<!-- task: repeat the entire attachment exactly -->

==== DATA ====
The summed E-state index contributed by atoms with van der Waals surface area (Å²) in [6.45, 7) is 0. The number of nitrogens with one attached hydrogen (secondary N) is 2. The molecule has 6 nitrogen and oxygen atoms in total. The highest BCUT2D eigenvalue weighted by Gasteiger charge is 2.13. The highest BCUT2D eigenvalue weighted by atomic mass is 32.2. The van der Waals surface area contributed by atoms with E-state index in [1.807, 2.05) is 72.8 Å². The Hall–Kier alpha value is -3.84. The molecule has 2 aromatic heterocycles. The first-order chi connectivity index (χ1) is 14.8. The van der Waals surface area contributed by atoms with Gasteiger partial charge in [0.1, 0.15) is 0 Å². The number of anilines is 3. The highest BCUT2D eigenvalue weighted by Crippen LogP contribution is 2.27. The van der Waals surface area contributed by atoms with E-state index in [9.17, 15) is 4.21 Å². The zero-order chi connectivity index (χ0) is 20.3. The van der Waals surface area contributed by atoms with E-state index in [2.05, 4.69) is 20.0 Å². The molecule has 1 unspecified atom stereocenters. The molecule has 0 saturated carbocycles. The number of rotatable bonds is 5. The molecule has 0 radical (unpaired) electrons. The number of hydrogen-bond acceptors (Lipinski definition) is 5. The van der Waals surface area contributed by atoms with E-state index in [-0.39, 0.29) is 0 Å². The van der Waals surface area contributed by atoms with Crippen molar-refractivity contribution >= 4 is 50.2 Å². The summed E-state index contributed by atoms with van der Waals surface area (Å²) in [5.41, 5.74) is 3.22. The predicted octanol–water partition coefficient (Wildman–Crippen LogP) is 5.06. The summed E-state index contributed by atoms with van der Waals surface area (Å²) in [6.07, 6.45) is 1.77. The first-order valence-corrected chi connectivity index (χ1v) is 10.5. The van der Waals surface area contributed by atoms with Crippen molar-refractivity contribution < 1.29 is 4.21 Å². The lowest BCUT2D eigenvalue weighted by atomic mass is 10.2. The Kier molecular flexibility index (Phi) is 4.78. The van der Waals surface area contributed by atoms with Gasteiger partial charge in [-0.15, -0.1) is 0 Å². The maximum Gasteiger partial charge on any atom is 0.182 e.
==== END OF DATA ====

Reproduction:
The summed E-state index contributed by atoms with van der Waals surface area (Å²) in [6.45, 7) is 0. The number of nitrogens with one attached hydrogen (secondary N) is 2. The molecule has 6 nitrogen and oxygen atoms in total. The highest BCUT2D eigenvalue weighted by Gasteiger charge is 2.13. The highest BCUT2D eigenvalue weighted by atomic mass is 32.2. The van der Waals surface area contributed by atoms with E-state index in [1.807, 2.05) is 72.8 Å². The Hall–Kier alpha value is -3.84. The molecule has 2 aromatic heterocycles. The first-order chi connectivity index (χ1) is 14.8. The van der Waals surface area contributed by atoms with Gasteiger partial charge in [0.1, 0.15) is 0 Å². The number of anilines is 3. The highest BCUT2D eigenvalue weighted by Crippen LogP contribution is 2.27. The van der Waals surface area contributed by atoms with E-state index in [9.17, 15) is 4.21 Å². The zero-order chi connectivity index (χ0) is 20.3. The van der Waals surface area contributed by atoms with E-state index in [2.05, 4.69) is 20.0 Å². The molecule has 1 unspecified atom stereocenters. The molecule has 0 saturated carbocycles. The number of rotatable bonds is 5. The molecule has 0 radical (unpaired) electrons. The number of hydrogen-bond acceptors (Lipinski definition) is 5. The van der Waals surface area contributed by atoms with E-state index in [-0.39, 0.29) is 0 Å². The van der Waals surface area contributed by atoms with Crippen molar-refractivity contribution >= 4 is 50.2 Å². The summed E-state index contributed by atoms with van der Waals surface area (Å²) in [5.41, 5.74) is 3.22. The predicted octanol–water partition coefficient (Wildman–Crippen LogP) is 5.06. The summed E-state index contributed by atoms with van der Waals surface area (Å²) in [6.07, 6.45) is 1.77. The first-order valence-corrected chi connectivity index (χ1v) is 10.5. The van der Waals surface area contributed by atoms with Crippen molar-refractivity contribution < 1.29 is 4.21 Å². The lowest BCUT2D eigenvalue weighted by atomic mass is 10.2. The Kier molecular flexibility index (Phi) is 4.78. The van der Waals surface area contributed by atoms with Gasteiger partial charge in [-0.15, -0.1) is 0 Å². The maximum Gasteiger partial charge on any atom is 0.182 e.